Of the large crowd that marched out less than one-half entered the grove and many of these left after a few moments. The cold, damp afternoon took all the snap out of the gathering. The ice-cream man loaded his goods into a cart and drove off, and the beer-sellers scarcely made enough to pay car-fare. The merry-go-round creaked dismally now and then, and one heard an occasional shot in the shooting gallery, but taken all in all it was a very melancholy picnic. The regenerators of society looked as though they were the possessors of all the "miseries of the down-trodden masses." A band played during most of the afternoon, and the platform was crowded with dancers. The few bedraggled women present were soon snapped up as partners, so men waited with each other or waited alone.
In one corner the German contingent gathered round a table, drank beer and sang. About 4 the speeches began. Sam Fielden repeated his morning talk with variations. Parsons read an address, and Spies, editor of the Workingman's Journal, spoke at some length. The most explosive eloquence, however, came from the women. Mrs. Parsons, a determined looking negress, deposited her Communistic suckling in a chair and mounted the platform. "The Slaves are out today! We are starving and homeless, but we cast out in thousands today. I tell you, the profitmongers don't know what it means, but we'll teach them. There are 20,000 Socialist in Chicago--3,000 of them armed. What can stop us if we begin to kill. Take your knives, and guns, and dynamite, and let them try to stop us!" The remainder of Mrs. Parsons speech was lost in the inopportune crashing of the band.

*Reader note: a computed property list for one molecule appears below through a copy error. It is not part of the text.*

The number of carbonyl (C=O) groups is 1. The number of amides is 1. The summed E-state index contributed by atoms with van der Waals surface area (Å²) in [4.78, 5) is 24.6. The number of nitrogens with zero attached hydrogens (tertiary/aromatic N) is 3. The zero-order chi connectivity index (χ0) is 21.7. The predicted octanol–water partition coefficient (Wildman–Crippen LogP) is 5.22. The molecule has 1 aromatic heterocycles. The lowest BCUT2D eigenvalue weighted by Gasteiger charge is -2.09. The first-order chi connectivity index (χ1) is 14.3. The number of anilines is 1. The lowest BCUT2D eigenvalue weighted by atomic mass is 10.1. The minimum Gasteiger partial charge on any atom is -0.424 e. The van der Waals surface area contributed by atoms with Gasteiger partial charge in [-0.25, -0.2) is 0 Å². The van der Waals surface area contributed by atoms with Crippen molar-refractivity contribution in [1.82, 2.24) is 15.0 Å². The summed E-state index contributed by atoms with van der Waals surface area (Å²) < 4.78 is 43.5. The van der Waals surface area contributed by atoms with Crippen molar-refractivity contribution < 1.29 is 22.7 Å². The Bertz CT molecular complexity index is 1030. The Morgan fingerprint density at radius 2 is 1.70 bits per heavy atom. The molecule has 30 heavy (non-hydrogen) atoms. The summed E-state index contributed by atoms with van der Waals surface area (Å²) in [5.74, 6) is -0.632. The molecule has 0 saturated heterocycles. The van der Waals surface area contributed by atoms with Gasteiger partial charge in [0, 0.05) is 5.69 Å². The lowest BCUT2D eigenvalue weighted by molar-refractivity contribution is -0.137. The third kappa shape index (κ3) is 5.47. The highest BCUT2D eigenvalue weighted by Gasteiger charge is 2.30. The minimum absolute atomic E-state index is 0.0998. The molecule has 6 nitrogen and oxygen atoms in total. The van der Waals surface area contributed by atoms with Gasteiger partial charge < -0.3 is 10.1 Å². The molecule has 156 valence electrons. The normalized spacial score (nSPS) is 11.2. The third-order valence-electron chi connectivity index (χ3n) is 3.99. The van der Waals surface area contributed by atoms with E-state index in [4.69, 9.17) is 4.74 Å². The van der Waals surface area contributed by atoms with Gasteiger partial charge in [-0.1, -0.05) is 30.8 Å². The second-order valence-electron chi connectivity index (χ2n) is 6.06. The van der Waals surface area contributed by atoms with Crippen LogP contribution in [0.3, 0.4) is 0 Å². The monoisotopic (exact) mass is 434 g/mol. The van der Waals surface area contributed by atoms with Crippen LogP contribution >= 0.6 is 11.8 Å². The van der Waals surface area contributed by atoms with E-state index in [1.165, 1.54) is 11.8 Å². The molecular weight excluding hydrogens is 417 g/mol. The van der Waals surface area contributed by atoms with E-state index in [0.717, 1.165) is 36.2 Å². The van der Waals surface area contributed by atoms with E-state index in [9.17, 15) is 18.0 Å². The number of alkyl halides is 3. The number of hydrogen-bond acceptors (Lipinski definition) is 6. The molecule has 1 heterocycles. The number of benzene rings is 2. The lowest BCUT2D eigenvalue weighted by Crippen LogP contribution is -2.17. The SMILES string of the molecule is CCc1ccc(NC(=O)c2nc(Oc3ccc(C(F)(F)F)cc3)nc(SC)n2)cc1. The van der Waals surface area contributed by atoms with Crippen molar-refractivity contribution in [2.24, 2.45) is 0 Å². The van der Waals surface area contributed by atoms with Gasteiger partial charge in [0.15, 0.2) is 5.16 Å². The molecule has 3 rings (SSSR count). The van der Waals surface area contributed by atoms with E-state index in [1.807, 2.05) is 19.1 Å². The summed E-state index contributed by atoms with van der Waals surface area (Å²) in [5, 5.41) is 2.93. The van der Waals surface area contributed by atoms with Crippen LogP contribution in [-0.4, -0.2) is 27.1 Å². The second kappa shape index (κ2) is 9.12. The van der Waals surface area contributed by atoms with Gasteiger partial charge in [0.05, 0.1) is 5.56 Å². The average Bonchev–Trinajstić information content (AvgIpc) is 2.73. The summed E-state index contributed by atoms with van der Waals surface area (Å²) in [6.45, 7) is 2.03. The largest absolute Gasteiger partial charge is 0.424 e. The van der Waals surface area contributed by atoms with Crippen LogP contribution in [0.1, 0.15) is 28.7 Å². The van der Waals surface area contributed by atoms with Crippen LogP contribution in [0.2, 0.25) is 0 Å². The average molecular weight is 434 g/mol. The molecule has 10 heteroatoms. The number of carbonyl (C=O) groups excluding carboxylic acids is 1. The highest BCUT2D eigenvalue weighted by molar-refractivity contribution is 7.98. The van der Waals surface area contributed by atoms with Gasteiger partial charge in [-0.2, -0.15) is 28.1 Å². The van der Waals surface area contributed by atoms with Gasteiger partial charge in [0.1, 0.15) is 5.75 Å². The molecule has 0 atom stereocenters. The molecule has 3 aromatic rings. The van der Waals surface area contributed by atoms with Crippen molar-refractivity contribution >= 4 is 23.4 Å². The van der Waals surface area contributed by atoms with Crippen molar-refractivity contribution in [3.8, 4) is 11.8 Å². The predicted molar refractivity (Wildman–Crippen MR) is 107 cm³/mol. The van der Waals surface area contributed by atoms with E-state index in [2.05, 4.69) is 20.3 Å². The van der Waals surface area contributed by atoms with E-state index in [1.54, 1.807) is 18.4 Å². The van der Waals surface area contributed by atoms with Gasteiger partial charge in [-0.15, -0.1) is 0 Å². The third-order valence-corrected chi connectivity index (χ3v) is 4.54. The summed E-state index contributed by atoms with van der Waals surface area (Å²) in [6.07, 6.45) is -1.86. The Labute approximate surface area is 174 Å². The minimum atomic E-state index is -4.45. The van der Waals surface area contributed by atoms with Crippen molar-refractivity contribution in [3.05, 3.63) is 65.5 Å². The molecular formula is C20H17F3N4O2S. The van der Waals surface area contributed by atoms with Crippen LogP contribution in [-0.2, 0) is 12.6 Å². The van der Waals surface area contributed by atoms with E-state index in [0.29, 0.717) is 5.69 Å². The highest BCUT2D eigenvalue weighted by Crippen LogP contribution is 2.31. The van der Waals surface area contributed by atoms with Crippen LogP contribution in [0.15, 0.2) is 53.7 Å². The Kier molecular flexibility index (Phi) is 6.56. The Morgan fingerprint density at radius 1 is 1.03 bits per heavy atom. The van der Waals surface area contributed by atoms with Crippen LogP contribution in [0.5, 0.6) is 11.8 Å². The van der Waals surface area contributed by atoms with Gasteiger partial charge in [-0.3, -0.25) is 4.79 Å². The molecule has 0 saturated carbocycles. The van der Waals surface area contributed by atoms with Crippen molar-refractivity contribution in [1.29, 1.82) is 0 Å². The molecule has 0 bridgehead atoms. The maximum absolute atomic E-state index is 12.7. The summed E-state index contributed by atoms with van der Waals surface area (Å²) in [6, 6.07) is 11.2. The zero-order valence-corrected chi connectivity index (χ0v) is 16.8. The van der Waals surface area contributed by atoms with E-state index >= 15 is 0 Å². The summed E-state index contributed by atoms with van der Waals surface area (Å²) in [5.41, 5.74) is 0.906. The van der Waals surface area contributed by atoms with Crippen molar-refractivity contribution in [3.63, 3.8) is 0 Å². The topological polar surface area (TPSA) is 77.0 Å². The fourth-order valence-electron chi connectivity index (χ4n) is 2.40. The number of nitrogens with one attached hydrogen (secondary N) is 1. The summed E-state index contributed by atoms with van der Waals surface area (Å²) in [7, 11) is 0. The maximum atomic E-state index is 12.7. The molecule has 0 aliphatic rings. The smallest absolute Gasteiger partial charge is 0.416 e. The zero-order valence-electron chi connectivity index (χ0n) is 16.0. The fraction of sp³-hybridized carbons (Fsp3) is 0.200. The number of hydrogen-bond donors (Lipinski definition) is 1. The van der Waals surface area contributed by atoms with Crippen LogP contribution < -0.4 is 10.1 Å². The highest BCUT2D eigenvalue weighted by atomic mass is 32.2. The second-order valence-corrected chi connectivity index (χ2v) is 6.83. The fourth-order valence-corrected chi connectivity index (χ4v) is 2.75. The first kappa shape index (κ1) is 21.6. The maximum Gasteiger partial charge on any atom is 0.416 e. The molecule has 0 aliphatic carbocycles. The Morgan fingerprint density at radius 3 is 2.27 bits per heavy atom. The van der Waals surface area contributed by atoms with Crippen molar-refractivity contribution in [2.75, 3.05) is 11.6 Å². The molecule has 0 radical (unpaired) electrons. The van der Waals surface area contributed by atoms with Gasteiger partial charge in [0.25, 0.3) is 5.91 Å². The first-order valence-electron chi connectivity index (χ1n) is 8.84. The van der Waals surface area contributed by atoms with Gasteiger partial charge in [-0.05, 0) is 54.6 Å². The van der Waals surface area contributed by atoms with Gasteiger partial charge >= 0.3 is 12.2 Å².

Before dark the crowd had thinned to a few hundred victims of society, who had not even energy enough to get up a row. There were a few drunks, but no disturbances of any kind.